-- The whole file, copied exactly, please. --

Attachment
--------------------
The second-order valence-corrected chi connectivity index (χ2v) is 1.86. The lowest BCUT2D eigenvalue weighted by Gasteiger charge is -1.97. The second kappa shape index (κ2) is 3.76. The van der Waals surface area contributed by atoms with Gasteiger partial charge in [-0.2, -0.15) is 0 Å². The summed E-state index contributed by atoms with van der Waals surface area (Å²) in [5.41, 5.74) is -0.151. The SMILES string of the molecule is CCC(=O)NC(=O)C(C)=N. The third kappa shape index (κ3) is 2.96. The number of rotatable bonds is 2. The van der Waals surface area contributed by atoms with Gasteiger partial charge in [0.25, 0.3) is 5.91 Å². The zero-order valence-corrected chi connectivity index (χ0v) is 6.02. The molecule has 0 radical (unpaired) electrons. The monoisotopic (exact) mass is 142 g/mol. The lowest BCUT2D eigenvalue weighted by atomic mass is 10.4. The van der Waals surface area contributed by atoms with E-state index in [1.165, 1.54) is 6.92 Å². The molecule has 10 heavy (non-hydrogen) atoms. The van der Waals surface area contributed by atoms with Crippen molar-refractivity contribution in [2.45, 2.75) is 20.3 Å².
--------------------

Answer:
The second-order valence-corrected chi connectivity index (χ2v) is 1.86. The lowest BCUT2D eigenvalue weighted by Gasteiger charge is -1.97. The second kappa shape index (κ2) is 3.76. The van der Waals surface area contributed by atoms with Gasteiger partial charge in [-0.2, -0.15) is 0 Å². The summed E-state index contributed by atoms with van der Waals surface area (Å²) in [5.41, 5.74) is -0.151. The SMILES string of the molecule is CCC(=O)NC(=O)C(C)=N. The third kappa shape index (κ3) is 2.96. The number of rotatable bonds is 2. The van der Waals surface area contributed by atoms with Gasteiger partial charge in [0.25, 0.3) is 5.91 Å². The zero-order valence-corrected chi connectivity index (χ0v) is 6.02. The molecule has 0 radical (unpaired) electrons. The monoisotopic (exact) mass is 142 g/mol. The lowest BCUT2D eigenvalue weighted by atomic mass is 10.4. The van der Waals surface area contributed by atoms with E-state index in [1.165, 1.54) is 6.92 Å². The molecule has 10 heavy (non-hydrogen) atoms. The van der Waals surface area contributed by atoms with Crippen molar-refractivity contribution in [2.45, 2.75) is 20.3 Å².